This follows the signing of a memorandum between OCBC Bank (Malaysia) and Alliance Bank Malaysia with Bursa Malaysia to introduce sustainable financing to public-listed companies.

‘OCBC Bank (Malaysia) is highly encouraged by the commitment and enthusiasm shown by its top tier clients for sustainable financing,’ says Tan.‘OCBC Bank (Malaysia) is highly encouraged by the commitment and enthusiasm shown by its top tier clients for sustainable financing,’ says Tan.

OCBC’s sustainable finance commitments stood at S$34bil, as at December 2021, surpassing its initial target of S$25bil by 2025; a new height has been set for S$50bil in its portfolio of sustainable finance assets by 2025.

Among notable transactions are the world’s first Islamic multi-currency sustainability-linked financing for the Axiata Group and the inaugural sustainability-linked bond issuance by Sunway REIT.

These financing instruments incentivise customers via lower financing costs in return for achieving pre-determined sustainability targets of reducing their overall carbon emissions.

Failure by customers to meet the minimum threshold in the reduction of carbon emissions shall lead to a ‘penalty’ in the form of higher financing costs.

OCBC is a signatory to the Equator Principles and Poseidon Principles – globally recognised frameworks that provide standardised guidelines to assess, as well as manage ESG and climate-related risks in project financing and ship financing respectively.

Among the challenges is to convince investors to prioritise the sustainability agenda over targeted-investment returns as part of the investment decision-making process.

The appetite for sustainable financing instruments – SRI bonds and sukuk – has not been translated into a more competitive yield offered by investors compared to plain vanilla bonds or sukuk issuances, said Tan.

The recently launched SRI-linked Sukuk Framework by the Securities Commission should serve as a fresh catalyst for a more diversified type of ESG sukuk issuance in Malaysia.

It is a challenge to gauge the level of acceptance of these issuances, given the profit rate adjustment feature, especially if it involves a step down in profit rates when the agreed sustainability targets are achieved.

Bank Islam pursues green financing

As it aspires to facilitate a just climate transition, Bank Islam is developing targeted products that include low-carbon financing for SMEs and ESG-linked financing for corporates.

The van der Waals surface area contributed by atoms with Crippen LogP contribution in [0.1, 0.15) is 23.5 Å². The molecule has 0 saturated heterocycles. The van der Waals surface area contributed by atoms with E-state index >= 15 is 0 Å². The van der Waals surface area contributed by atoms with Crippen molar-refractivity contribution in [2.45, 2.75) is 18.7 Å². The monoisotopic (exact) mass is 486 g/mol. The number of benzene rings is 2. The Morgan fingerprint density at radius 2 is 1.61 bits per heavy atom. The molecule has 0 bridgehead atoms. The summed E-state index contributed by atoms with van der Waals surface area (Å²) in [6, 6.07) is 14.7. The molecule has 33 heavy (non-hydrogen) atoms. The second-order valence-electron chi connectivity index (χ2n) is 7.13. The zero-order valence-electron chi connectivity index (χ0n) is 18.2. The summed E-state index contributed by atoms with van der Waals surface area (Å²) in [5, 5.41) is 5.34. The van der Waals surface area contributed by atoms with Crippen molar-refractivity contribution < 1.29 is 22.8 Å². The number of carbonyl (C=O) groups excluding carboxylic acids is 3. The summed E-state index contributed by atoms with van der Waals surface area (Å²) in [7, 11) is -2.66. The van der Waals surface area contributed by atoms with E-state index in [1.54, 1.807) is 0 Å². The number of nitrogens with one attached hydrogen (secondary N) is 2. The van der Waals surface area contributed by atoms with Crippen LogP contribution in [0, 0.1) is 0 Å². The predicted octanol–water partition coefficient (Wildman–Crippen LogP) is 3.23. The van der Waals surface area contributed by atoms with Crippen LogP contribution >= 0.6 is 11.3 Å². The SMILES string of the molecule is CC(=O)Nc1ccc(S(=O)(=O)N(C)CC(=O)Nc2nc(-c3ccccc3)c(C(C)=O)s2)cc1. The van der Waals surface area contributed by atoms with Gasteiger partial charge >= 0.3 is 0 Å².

Currently, it is focussed on companies engaged in renewable energy (RE) and sectors with direct climate mitigative capacity, or positive social impacts.

“Bank Islam has approved RM2.62bil in green financing projects in RE, sustainable waste management, sustainable public transportation and green manufacturing,” said Bank Islam Malaysia group CEO Mohamed Muazzam Mohamed.

It targets to increase its green financing portfolio to RM4bil by 2025.

‘Bank Islam has approved RM2.62bil in green financing projects,’ says Mohd Muazzam.‘Bank Islam has approved RM2.62bil in green financing projects,’ says Mohd Muazzam.

Bank Islam utilises established guidelines issued by Bank Negara, especially the Climate Change Principles-based Taxonomy, to classify financing exposures and financed entities in accordance with their climate risk.

As it is guided by shariah values, Bank Islam is also a practitioner of value-based intermediation, where the Association of Islamic Banks in Malaysia has issued sector guides to help assess the sustainability practices of entities in sectors such as palm oil, oil and gas and manufacturing.

The main challenge in climate financing is to establish systems and processes to ensure that the best available data relies on Bank Islam’s internal operational footprint, as well as its financed emissions arising from its exposure in various sectors.

For 2023, Bank Islam plans to increase direct engagements with customers on their climate transition plans and address ESG-related concerns that arise from its due diligence process.

Bank Islam has implemented systems to ensure that ESG due diligence and screening are considered in financing approvals.

Considering the current economic climate, Bank Islam is concerned about the additional costs in undertaking the transition, in the near term.

This is both in terms of material or product supply availability and the immediate effect on available funds for requisite investments.

BSN expands environmental role

Bank Simpanan Nasional (BSN), which is strong on the social front, plans to strike a good balance between environmental, social and governance aspects.

“We have to expand sustainability efforts on environment and climate change,” said BSN chief executive Jay Khairil Jeremy Abdullah.

He added, “From the oversight perspective, the need for us to have the governance, structure and processes in place, is in tune with what we do as a bank, as we are so highly regulated.”